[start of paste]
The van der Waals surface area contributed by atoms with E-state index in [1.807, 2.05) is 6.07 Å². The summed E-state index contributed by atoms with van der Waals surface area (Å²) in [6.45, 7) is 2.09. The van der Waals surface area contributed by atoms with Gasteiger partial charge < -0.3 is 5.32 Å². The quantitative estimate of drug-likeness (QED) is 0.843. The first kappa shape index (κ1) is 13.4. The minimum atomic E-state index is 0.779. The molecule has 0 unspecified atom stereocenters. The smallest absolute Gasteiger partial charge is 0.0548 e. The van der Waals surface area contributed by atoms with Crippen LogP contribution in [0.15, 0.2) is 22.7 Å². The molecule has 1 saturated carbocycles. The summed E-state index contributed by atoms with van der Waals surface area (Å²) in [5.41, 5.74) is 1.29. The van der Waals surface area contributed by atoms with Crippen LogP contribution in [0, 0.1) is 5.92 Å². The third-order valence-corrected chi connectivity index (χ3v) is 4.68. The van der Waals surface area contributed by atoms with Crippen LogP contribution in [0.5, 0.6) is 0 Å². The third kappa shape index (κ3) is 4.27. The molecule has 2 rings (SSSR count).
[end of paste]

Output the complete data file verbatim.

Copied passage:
The van der Waals surface area contributed by atoms with E-state index in [1.807, 2.05) is 6.07 Å². The summed E-state index contributed by atoms with van der Waals surface area (Å²) in [6.45, 7) is 2.09. The van der Waals surface area contributed by atoms with Gasteiger partial charge < -0.3 is 5.32 Å². The quantitative estimate of drug-likeness (QED) is 0.843. The first kappa shape index (κ1) is 13.4. The minimum atomic E-state index is 0.779. The molecule has 0 unspecified atom stereocenters. The smallest absolute Gasteiger partial charge is 0.0548 e. The van der Waals surface area contributed by atoms with Crippen LogP contribution in [0.15, 0.2) is 22.7 Å². The molecule has 1 saturated carbocycles. The summed E-state index contributed by atoms with van der Waals surface area (Å²) in [5.41, 5.74) is 1.29. The van der Waals surface area contributed by atoms with Crippen LogP contribution in [0, 0.1) is 5.92 Å². The third-order valence-corrected chi connectivity index (χ3v) is 4.68. The van der Waals surface area contributed by atoms with Crippen LogP contribution in [0.5, 0.6) is 0 Å². The third kappa shape index (κ3) is 4.27. The molecule has 2 rings (SSSR count).